Other sectors will not feel the effects quite as strongly. Luxury apparel and watches do not tend to use many of the materials that are on President Trump’s list of potential tariffs, although the European Union has floated the idea of issuing a retaliatory tariff on some U.S. apparel goods such as denim.

However some luxury brands, particularly in jewelry, actually stand to benefit. A report in MarketWatch noted that tariffs could improve Tiffany & Co.'s annual earnings by up to 10 percent.

Steel and aluminum, while common materials for electronics and appliances, will not likely make much of a dent in other sectors if taxed heavily. However, brands that make luxury appliances or electronics may see price jumps.

In general, the proposed tariffs tend to affect mass-market brands and products much more than luxury. The tariff on steel and aluminum will have a major impact on products such as beer and toilet paper while having less of an effect on luxury products.

"Canada, our second largest trading partner, exports vehicles, steel, and raw materials to the US and a tariff would be inflationary as the higher costs flow through multiple industries," Ms. Driscoll said. "The UK (among the top 10 trading partners with the US) exports drugs, oil & gas, metals; products where a tariff would likely have an inflationary impact."

Imports and exports
Many have decried President Donald Trump’s hostile actions on trade, accusing him of alienating long-time trade partners such as Mexico, Canada and the E.U.

While the U.S. has become more protectionist in its stance, China has taken the opposite course for another luxury sector.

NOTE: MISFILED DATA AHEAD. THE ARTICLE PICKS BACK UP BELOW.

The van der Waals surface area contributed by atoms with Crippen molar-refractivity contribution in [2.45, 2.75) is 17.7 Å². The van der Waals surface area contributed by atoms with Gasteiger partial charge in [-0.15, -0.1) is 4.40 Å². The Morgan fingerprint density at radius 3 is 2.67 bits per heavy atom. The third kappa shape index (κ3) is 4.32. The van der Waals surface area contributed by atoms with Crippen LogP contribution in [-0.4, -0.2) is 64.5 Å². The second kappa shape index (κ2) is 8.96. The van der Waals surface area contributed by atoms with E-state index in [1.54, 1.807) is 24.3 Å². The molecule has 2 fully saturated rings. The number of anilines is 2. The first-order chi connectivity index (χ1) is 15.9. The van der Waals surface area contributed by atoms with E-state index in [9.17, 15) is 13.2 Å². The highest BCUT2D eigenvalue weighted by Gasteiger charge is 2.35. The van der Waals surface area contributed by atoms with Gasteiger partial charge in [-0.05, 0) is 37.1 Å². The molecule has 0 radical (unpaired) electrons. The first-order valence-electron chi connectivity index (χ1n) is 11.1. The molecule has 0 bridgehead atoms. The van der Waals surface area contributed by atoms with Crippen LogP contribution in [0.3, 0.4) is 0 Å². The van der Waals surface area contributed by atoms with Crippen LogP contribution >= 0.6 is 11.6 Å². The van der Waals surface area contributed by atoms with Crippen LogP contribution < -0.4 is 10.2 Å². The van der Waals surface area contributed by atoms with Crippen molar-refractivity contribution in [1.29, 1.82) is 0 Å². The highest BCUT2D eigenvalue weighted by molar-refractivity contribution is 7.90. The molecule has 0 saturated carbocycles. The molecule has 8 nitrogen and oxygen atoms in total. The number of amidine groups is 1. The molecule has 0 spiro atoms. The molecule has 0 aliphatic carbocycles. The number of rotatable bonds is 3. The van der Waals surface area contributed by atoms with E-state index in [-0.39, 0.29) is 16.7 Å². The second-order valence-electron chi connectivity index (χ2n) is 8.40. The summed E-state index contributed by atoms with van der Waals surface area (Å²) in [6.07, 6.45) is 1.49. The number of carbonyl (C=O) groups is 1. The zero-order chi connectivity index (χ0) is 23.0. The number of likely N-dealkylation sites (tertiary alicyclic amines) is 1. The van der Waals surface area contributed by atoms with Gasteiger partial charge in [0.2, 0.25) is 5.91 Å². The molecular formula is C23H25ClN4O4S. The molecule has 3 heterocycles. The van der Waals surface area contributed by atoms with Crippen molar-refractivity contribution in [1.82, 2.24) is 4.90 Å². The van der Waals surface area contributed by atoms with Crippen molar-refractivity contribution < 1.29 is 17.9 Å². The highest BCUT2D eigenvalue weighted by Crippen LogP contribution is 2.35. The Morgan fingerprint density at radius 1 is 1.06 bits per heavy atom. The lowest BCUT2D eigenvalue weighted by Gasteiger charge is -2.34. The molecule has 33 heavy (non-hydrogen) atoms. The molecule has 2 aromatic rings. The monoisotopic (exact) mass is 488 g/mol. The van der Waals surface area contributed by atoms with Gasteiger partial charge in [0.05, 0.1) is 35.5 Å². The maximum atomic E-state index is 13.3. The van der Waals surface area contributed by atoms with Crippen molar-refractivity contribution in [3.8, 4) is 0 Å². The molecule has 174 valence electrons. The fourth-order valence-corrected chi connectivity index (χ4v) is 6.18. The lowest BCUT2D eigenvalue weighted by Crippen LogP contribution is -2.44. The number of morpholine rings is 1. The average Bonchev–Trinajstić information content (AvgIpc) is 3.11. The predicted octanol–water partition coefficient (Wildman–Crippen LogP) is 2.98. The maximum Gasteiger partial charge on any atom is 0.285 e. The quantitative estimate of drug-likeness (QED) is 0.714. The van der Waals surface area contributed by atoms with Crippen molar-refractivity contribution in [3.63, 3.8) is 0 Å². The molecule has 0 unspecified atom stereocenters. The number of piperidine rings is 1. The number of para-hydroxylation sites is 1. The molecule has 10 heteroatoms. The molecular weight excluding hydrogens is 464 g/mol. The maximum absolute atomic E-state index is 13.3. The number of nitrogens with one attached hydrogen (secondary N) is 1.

The Chinese government is significantly cutting tariffs on imported beauty products including skin and hair cosmetics in a move expected to boost the growth of brands such as Estée Lauder and Lancôme.

Chinese consumption of imported cosmetics grew by 40 percent last year. Image credit: Kantar

Tariffs on imported beauty products will drop from 8.4 percent to 2.9 percent starting July 1. According to data from Kantar, as Chinese consumers continuously desire products from outside of the country, particularly luxury products in the cosmetics category, the lowering of tariffs will be a significant boon for brands targeting the lucrative market (see story).

While the overall tariffs on steel and aluminum will not have a major impact on the luxury business globally, they do have dangerous potential.

As the trade relationship between allied countries continues to deteriorate, the trade climate could continue to become more hostile, leading to a trade war that might see luxury goods from across sectors receiving their own tariffs.

"Demand for luxury products is driven by an emotional desire and higher prices can just make the product that much more dear," Ms. Driscoll said. "If luxury shoppers think the tariffs will be short lived, they could divert the purchase of luxury auto to leasing and wait for the purchase price to return to pre-tariff levels.

"For luxury handbags, wait, rent, lease or TheRealReal are new options for luxury shoppers. Luxury shoppers have money and are discriminate, but some luxury purchases are not discretionary, they are ‘must haves!’"